SEASON PREVIEW: Men’s Soccer Panthers hope to keep playoff tradition alive with young roster
As UPEI’s Men’s Soccer program ushers in a new era, head coach Lewis Page is leaning on past experiences to help his team stay competitive.
2015’s iteration of the Panthers was led by veteran all-stars Cole MacMillan and Harminder Singh, but waiting in the wings were four rookies—Sam Smiley, Ignacio Sanchez, Jake Deighan and Brett Strba—who got their first taste of AUS soccer and eventually formed the team’s nucleus for the next five years. With the core set and a supporting cast that included Mohammad Jaber, Cohen Reddick-Stevens, and Lucas Ross, the Panthers surprised many in 2019 as they fought their way to the semifinals.
Those players have since passed the torch, and while there will be the inevitable ups and downs with this new, younger roster, Page believes he has the right group of young men to keep that consistent playoff-level competitiveness alive.
“When you talk about the players we lost, it reminds me of that transition,” Page said. “When they first came in, they went through growing pains, but they still played at a high level, and I see that in this group too.”
It won’t come easy, not at first anyway, as the Panthers will have to find a way to put the ball in the back of the net after losing 89 per cent (or 17 of the 19 goals scored) of its offensive production from 2019. Young veterans like Nathan Chow and Salem Farag, who are both in their third year with the team but only played a season’s worth of games, will be leaned on to produce on the offensive end. The same goes for midfielders Khalil Sow and Duncan Murray, and even rookies like Kasper Lasia and Taheil Davis.
“We’re going to have to get goals by committee,” Page said. “We’ve got some good attacking midfielders, and we’ll find some goals from set plays too since we’re bigger than before.”
As with most young teams, the preseason was very much a learning experience, and the results reflected that. UPEI finished with a 0-3-1 record but showed plenty of improvement as the four-games-in-four-days grind wore on. More importantly, the team came away believing in themselves, which sometimes can be the difference between being a playoff team or one that’s looking in from the outside.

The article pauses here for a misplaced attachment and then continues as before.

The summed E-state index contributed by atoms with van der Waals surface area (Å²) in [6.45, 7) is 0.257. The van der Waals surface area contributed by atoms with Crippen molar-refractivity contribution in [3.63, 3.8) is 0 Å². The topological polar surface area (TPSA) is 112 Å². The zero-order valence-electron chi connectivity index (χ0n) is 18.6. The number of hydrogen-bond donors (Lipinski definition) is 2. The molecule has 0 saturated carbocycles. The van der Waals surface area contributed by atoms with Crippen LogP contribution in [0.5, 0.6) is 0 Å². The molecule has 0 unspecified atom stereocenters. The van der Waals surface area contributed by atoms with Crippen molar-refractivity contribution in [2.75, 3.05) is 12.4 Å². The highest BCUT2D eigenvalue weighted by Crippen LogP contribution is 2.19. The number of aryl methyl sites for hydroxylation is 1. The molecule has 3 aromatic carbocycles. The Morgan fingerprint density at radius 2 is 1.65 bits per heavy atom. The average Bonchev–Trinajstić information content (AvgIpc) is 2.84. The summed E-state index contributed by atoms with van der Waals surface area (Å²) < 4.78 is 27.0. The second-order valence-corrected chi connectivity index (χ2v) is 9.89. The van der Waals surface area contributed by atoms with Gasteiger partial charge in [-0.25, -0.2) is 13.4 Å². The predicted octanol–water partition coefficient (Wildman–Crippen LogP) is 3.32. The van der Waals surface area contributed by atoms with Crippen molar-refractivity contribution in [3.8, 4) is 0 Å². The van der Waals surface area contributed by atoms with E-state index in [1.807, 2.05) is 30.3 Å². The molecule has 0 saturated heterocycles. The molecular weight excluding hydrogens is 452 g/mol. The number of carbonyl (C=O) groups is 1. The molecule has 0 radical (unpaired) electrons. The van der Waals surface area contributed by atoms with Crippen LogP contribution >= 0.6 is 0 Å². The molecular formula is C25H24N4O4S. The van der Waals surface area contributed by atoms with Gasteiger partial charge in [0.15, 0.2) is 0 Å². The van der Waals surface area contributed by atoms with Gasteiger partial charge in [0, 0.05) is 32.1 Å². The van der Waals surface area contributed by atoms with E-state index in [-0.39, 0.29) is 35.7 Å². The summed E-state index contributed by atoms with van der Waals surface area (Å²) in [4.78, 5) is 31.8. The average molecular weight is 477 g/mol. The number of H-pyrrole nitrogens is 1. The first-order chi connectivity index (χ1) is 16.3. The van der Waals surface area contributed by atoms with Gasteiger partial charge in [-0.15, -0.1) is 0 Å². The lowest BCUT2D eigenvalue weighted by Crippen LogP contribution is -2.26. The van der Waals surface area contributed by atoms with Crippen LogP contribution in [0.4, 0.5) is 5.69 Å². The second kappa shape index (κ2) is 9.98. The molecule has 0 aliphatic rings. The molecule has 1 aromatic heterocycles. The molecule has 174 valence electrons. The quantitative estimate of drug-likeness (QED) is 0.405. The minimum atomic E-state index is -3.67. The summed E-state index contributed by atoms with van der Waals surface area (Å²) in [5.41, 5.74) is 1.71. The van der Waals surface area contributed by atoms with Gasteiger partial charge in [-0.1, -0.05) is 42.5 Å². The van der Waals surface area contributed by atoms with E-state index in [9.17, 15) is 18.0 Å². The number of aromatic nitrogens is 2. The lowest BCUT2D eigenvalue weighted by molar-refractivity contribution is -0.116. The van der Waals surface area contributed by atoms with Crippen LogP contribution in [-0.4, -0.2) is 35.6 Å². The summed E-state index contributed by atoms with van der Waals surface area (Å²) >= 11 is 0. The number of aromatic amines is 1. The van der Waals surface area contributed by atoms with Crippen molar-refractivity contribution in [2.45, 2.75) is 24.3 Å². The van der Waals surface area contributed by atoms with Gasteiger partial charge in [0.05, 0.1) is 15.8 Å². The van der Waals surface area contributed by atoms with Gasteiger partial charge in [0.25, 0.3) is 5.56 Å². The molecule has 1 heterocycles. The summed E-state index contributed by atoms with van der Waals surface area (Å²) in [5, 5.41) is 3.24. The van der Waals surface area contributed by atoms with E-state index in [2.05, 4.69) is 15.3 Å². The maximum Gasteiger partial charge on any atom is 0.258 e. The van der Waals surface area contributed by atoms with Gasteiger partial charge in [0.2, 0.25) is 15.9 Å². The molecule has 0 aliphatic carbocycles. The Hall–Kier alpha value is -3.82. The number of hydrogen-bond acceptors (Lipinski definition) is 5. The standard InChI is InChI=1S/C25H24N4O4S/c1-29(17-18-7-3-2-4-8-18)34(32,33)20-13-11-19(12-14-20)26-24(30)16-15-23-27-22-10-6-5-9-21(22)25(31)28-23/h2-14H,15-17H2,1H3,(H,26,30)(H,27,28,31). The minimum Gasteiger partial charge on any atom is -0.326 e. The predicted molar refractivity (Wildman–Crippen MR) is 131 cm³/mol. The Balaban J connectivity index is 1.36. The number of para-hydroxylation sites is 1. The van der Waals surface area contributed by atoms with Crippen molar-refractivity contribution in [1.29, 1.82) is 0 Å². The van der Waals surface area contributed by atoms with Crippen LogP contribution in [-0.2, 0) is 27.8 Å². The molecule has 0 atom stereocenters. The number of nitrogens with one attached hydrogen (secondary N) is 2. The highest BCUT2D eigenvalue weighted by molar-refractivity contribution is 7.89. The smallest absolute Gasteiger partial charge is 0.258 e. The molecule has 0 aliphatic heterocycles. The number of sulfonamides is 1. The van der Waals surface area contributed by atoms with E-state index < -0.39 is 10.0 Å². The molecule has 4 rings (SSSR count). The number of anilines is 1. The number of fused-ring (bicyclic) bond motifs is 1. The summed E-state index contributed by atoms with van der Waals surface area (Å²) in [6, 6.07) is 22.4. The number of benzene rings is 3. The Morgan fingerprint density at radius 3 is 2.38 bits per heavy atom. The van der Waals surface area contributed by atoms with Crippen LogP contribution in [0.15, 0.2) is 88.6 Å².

“There’s no doubt that we have a young team, but the guys are hungry to succeed in this league and are willing to put in the work,” Chow said. “We also have players who have been to the playoffs and understand what needs to be done to get back there.”
Colin Curran, who will lead an inexperienced but talented defensive group in his sophomore season, said the team’s ready to put the preseason jitters behind them and put on a show for Friday night’s home opener.
“Although we didn’t have great results in our preseason games, we learned a lot about our team,” Curran said. “We feel we’re ready to have better performances this weekend and pick up some points.”
As a young leader on this team, Curran is taking a page out of the book of his former teammates who were great motivators and trying to instill that same sense of pride and professionalism each time they step on the pitch. Hopefully in the end, they’ll be celebrating another postseason berth.
“The older guys on the team have definitely learned a lot from the successful seasons of the past,” Curran said. “We’ve learned that nothing comes easy in the AUS, so if we want to be successful again, we’ll have to work hard every day and give 100 per cent in every game.”